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No Esthetics License for New Hampshire Professionals? With Exclusive Commentary About How Spa Pros Can Save Their Jobs by Keeping Up With Regulations

Only on Commentary from Susanne Warfield of the NCEA follows this news item explaining how crucial it is for spa professionals to stay active in the regulation of the esthetics field.

The Professional Beauty Association and National Cosmetology Association opposes the proposed New Hampshire House Bill 446-FN. The bill seeks to repeal the regulatory boards and authority for licensure or certification for the cosmetology, esthetics and barbering fields. Passage of the bill would have a severely detrimental impact on thousands of employed licensed professionals and more than 3,016 salon/spa establishments, as well as potentially putting consumers at risk.

Proper education and licensing of the cosmetology profession by the state is essential to ensure the welfare of the general public. Ensuring core knowledge and competency in areas such as bacteriology, sanitation, anatomy, chemistry and health is absolutely necessary to maintain confidence in the profession and safety for the consumer.

"Without certification, any individual could perform these services on the public and there would be no way to ensure individuals have the necessary training and competency," says Myra Irizarry, government affairs for the PBA/NCA.

"This law would put the livelihoods of thousands of licensed beauty professionals in New Hampshire at risk, threaten the safety of our customers and damage the reputation of an entire industry," says Laurie Ashe, owner of Hair Colour Concepts in Portsmouth.

Spa professionals and members of the public voice should actively voice their opposition to HB 446-FN. Click here to oppose this measure.

Susanne Warfield tells how how crucial it is for spa professionals to stay active in the regulation of the esthetics field.

In an effort to make New Hampshire a more business friendly state, a recent bill submitted to the New Hampshire legislature (HB 446-FN) has focused on lowering taxes and decreasing government regulations. In a recent article in the Concord Monitor Republican Representative Neal Kurk stated that professions, including esthetics and landscape architecture, put a question in his mind about whether or not there's any public safety benefit for having these as licensed professions. He went out to say that the cost of regulating professional licenses vs. the benefit of public safety does not seem to matter. From a professional licensed esthetician standpoint, you don't want to go around saying that you are putting consumers at risk. However, if anyone will be able to call themselves an esthetician and have no verifiable training or licensure--that will most certainly put you out of business. So much for being a business friendly state.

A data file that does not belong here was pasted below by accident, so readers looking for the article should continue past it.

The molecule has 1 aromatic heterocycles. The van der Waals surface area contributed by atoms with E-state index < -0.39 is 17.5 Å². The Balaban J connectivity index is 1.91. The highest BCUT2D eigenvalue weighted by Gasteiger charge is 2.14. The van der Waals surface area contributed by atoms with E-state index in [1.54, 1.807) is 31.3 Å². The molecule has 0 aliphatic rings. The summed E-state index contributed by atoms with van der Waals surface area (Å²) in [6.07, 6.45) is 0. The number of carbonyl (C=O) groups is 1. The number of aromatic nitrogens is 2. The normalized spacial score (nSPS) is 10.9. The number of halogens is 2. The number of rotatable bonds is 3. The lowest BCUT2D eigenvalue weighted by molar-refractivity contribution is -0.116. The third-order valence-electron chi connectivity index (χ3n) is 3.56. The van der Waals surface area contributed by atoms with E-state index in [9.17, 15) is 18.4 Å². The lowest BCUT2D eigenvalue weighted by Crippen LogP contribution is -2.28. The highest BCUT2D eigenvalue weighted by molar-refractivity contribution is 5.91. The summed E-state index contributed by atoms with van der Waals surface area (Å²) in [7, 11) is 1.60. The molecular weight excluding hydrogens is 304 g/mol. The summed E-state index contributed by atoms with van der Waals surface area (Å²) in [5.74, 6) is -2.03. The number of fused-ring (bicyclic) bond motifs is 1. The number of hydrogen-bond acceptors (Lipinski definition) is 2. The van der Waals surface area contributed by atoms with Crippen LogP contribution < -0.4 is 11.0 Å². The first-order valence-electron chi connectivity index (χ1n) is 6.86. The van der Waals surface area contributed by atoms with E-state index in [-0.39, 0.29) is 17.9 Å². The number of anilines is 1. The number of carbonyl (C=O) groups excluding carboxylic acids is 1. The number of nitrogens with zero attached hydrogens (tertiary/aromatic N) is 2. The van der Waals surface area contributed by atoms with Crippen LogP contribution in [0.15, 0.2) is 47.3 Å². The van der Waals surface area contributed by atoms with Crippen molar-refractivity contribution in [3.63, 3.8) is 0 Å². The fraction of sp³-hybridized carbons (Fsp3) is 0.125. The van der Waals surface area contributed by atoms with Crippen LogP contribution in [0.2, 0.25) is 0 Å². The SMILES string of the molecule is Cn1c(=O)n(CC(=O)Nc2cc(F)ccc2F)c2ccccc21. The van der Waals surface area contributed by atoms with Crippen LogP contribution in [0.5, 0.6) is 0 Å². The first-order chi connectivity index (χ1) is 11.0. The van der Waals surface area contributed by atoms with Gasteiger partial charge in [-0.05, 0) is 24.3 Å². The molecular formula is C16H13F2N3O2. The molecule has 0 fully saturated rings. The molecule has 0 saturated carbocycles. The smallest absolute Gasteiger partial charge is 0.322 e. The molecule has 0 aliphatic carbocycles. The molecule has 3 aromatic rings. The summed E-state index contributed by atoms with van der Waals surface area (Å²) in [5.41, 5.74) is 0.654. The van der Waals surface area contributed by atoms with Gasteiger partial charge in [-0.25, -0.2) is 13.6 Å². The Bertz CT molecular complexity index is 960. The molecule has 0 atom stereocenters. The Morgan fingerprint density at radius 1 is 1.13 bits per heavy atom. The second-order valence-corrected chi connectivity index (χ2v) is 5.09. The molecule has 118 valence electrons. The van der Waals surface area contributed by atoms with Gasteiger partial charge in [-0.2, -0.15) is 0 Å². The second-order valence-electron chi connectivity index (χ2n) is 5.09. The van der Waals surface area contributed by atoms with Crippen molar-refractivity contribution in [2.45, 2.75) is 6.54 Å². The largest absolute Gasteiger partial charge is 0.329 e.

So, if you are a licensed esthetician in New Hampshire and locate your legislator. Tell your legislator that as a licensed esthetician in New Hampshire, you will lose your business if unlicensed individuals are allowed to practice esthetics in your state. Consumers will be put at risk of chemical burns and improper use of hair removal devices will scar clients for life.

Make your voice heard before the committee meeting on February 22, 2010.

10 Things Spa Professionals Can Do to Protect Their Future

Protecting your future as a spa professional is not just about making money. Know what your professional licensing, state regulatory boards and legislators are doing. 

  1. Bookmark your state regulatory board's website in your browser (Editor's note: This information can be located on Skin Inc. magazine's website) and check it monthly for: Board meeting dates to attend; contact information and bios for your state regulatory board members; Board minutes if you didn't attend the last meeting; press releases to review if available; and, biannually, download and review rules, regulations and statutes (be sure to check for revisions and dates).
  2. Sign up (if available) to receive your state regulatory board e-newsletters and bulletins.
  3. Join a state or regional association to network with esthetician licensees in your state.
  4. Join a national coalition for standardized political advocacy and get involved.
  5. Be sure you are a registered voter.
  6. Meet your state's elected officials and educate them (and staffers) about what an esthetician is; consider giving them a results-oriented facial.
  7. Ask them to alert you of bills regarding esthetician licensing, such as HB 446.
  8. Find out how your state legislature is structured, and learn how bills can be introduced into your senate or house.
  9. Get nationally certified and be better prepared for the future.
  10. Understand the big picture. As important as it is for you to know what is going on in your state, learn what national advocacy issues will affect your licensure if you want to move to another part of the country.